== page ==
Car Exhaust Smoke: Different Colours and What They Mean

Car Exhaust Smoke: Different Colours And What They Mean

As a driver, you understand different colours to mean different things. When it comes to traffic lights, green means go, red means stop and yellow is caution. Traffic lights can change colours freely but what does it mean when your car’s exhaust smoke starts to change colours? It may mean nothing or it could be a sign of underlying problems that need immediate attention.


Below we have decoded your car’s “smoke signals” and what they mean.

1. Light or thin white exhaust smokeLight or thin white exhaust smoke

Diagnosis: Normal

This is mostly water vapour that is normally present when you first start your car on a cold day. The light or thin white exhaust smoke is as a result of condensed water that accumulates in the exhaust system. It is a common occurrence in cars and should not be a cause for alarm.

2. Blue or grey exhaust smokeBlue or grey exhaust smoke

Diagnosis: Not normal

This usually means that there is a possibility of an oil leak and your engine is burning oil. Oil leaks can be as a result of a damaged cylinder or piston rings or the valve seals could be leaking. When this happens, it is important to alert your mechanic and have your car thoroughly checked out.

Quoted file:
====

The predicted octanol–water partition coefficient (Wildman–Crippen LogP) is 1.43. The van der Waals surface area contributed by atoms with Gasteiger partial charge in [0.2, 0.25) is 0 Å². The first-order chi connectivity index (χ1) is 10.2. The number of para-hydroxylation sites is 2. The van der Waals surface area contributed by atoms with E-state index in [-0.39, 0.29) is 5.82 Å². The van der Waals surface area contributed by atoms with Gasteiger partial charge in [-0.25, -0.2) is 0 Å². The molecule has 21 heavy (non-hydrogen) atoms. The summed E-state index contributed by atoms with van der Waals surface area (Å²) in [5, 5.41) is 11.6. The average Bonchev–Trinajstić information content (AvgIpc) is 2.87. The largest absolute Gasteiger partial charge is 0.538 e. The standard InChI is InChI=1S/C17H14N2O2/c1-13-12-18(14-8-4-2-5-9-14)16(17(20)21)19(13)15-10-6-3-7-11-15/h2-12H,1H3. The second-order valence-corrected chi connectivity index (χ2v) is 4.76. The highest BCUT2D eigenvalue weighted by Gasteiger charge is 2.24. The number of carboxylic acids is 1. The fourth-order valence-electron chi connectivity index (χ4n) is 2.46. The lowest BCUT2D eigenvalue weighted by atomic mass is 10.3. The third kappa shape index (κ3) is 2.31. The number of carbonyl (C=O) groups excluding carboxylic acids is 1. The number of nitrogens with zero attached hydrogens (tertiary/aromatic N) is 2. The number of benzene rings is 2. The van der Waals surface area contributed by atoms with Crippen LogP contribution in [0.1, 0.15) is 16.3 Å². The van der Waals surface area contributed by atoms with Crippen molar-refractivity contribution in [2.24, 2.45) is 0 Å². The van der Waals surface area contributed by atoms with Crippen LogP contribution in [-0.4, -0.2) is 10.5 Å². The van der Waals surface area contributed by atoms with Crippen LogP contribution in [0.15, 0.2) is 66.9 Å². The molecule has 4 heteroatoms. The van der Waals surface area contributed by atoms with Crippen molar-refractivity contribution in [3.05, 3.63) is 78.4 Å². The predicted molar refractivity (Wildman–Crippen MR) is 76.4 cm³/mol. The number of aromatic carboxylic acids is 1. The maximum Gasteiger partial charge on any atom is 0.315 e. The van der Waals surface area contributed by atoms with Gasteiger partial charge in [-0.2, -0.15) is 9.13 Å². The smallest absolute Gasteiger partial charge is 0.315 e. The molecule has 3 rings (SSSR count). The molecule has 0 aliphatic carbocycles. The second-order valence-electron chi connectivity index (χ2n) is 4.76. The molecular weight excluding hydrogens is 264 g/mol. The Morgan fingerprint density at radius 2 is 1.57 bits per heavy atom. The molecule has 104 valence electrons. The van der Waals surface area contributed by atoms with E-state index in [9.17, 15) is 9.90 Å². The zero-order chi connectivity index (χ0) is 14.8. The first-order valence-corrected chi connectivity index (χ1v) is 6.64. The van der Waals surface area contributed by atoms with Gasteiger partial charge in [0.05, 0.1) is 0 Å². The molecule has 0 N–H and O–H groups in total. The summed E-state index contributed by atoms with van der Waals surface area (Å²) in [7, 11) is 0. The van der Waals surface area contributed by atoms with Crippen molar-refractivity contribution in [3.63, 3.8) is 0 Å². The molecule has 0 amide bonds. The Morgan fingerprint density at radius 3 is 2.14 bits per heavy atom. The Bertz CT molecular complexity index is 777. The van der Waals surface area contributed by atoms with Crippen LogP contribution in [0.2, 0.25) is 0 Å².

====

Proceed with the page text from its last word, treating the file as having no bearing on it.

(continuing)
3. Black exhaust smokeBlack exhaust smoke and what it means

Diagnosis: Not normal
When your car is burning excess fuel, it will emit black exhaust smoke. This could be as a result of a malfunctioning fuel system, damaged air filters or a myriad of other issues. A damaged air filter may not increase your fuel consumption that much but it may lead to poor performance. Don’t ignore black exhaust smoke coming from your car. You need to alert your mechanic before your car suffers further damage.

4. Persistent milky white or greyish smokePersistent milky white or greyish exhaust smoke

Diagnosis: Not normal
If you notice persistent thick white smoke being emitted from your exhaust pipe it could mean that there’s a leak in the gasket head. This could mean that the engine coolant is being heated and is blown out through the exhaust pipe when you start your engine. When your engine coolant leaks on hot days, it may cause the engine to overheat which may ultimately lead to engine failure.


Thick white or grey smoke from your exhaust pipe could be as a result of a damaged cylinder head which may be a serious problem. Contact your mechanic as soon as possible and to avoid incurring extra costs in major repairs.


Learn what every colour of smoke your car is sending out means. If you notice a change in colour, be quick to let your mechanic know. Your car may be alerting you about an underlying problem such as a damaged engine, clogged air filters or something else.

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